Yom Kippur Prayers for Corporate Atonement at Occupy Wall St.

Friday night is Erev Yom Kippur, and a Kol Nidre service is scheduled to be held in Zuccotti Park, site of the Occupy Wall Street protests. RD Senior Editor Sarah Posner spoke with Daniel Sieradski, the organizer of the service, who has been described as “a major figure of the Jewish Internet world and a cultural trailblazer” by the Jewish Daily Forward

Sieradski, the former publisher of Jewschool, is a cause media entrepreneur whose current project is Jew It Yourself: The Every Day Guide to Do-It-Yourself Jewish Living. In addition, Sieradski is a writer, photographer, filmmaker, and designer whose work explores themes of post-normative Jewish cultural expression.

I see from the Facebook page you put up for the Kol Nidre minyan at Occupy Wall Street that you already have more than enough people for minyan. To your knowledge, is this the very first Kol Nidre service in the history of the world that takes place in solidarity with a protest against economic injustice and was organized via social media?

It’s definitely not the first Jewish service to take place at a protest, but a Kol Nidre service at an economic protest organized over Twitter, Tumblr, and Facebook? Yes. Quite likely a first. It’s also super exciting to see such an incredible response.

Kol Nidre is the evening service of the holiest Jewish holiday, Yom Kippur. These Aramaic words mean “all vows,” and in the Kol Nidre service the cantor recites the declaration [it’s not, strictly speaking, a prayer] that asks to make all vows null and void. How would you contextualize this in Zuccotti Park?

Zach Teutsch, a labor organizer in DC, composed this text, which I will be reading at our service: 

On Kol Nidrei night we say: 

All personal vows we are likely to make, all personal oaths and pledges we are likely to take between this Yom Kippur and the next Yom Kippur, we publicly renounce. Let them all be relinquished and abandoned, null and void, neither firm nor established. Let our personal vows, pledges and oaths be considered neither vows nor pledges nor oaths.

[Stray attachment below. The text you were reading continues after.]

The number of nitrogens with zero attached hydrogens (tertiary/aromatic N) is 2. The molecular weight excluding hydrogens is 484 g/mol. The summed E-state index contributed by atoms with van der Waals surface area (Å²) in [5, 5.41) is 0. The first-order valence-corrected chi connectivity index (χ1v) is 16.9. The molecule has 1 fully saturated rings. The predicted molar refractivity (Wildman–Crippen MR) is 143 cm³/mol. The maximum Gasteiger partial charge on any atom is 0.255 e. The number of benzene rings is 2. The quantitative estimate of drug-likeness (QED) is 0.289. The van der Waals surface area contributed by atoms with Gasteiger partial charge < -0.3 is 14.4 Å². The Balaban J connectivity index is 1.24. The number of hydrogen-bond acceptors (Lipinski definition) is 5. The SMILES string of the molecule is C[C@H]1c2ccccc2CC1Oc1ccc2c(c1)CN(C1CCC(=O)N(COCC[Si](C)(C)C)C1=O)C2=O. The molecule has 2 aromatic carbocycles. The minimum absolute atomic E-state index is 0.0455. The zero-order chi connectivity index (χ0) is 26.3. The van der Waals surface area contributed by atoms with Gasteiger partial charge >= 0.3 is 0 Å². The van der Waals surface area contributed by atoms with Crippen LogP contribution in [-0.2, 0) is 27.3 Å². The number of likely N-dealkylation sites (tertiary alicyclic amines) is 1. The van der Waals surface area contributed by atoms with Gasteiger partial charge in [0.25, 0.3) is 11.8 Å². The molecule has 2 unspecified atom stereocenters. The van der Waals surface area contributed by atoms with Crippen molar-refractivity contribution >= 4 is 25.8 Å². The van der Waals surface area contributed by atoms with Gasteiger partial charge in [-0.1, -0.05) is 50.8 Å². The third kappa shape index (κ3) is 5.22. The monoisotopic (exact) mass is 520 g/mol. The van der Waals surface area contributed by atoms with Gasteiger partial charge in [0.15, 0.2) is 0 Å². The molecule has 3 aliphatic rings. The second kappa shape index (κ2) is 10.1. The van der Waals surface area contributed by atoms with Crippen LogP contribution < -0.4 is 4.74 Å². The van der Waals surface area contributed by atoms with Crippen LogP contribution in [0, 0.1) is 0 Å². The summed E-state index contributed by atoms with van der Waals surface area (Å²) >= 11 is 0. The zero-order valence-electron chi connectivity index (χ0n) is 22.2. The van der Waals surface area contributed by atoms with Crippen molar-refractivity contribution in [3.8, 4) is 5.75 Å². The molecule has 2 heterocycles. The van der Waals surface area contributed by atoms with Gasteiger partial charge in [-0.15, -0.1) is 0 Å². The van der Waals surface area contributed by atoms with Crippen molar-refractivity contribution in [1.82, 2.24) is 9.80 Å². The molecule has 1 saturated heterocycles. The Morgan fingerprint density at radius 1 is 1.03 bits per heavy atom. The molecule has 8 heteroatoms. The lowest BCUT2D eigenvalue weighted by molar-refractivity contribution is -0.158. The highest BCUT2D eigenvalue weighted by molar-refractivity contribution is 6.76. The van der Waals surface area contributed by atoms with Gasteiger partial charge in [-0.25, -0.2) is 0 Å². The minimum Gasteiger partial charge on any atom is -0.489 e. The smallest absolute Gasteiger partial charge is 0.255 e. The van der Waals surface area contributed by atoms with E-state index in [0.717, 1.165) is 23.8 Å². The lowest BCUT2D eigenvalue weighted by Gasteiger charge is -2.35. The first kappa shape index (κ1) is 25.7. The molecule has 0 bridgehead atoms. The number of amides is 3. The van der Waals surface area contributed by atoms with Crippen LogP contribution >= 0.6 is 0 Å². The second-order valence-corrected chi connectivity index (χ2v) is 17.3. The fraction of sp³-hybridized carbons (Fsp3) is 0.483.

Under normal circumstances, we view these words as speaking about our own spiritual commitments—but we aren’t under normal circumstances. Kol Nidrei reminds us that though we make commitments under duress, ultimately we are accountable only to the higher values of Justice and Righteousness. These words were said by Jews who were forced to convert under pain of death in Spain hundreds of years ago, and more recently by our gay brothers and sisters who couldn’t yet live the truth of their identities. 

Today, we are thinking about a different kind of commitment made under duress. A big part of our financial crisis was caused by a banking system which misled and pressured, which up-sold and implored us to sign without reading, where fraud was rampant, and where caution was absent. Because of those external problems, many good hardworking people were steered, under a sort of duress, into financial doom while their futures were sold from the rich to the richer. 

Today, as we think about how commitments must be contemplated in the context of right and wrong, of earth and heaven, we know that those notes have no moral weight, that banks can’t and shouldn’t own the futures of people who work, and that it’s time for the bankers to abandon their claims on everyday people’s futures. I will leave it to another [on this day] to think about what this means practically or what policies we should adopt as a country. For today, we should think about the moral content of promises, oaths, commitments, and pledges. Is it right to follow through on these? Is it right to own another’s future?

The Kol Nidre service opens with a statement declaring it lawful to pray with transgressors. Will this hold any particular meaning for you while praying near Wall Street?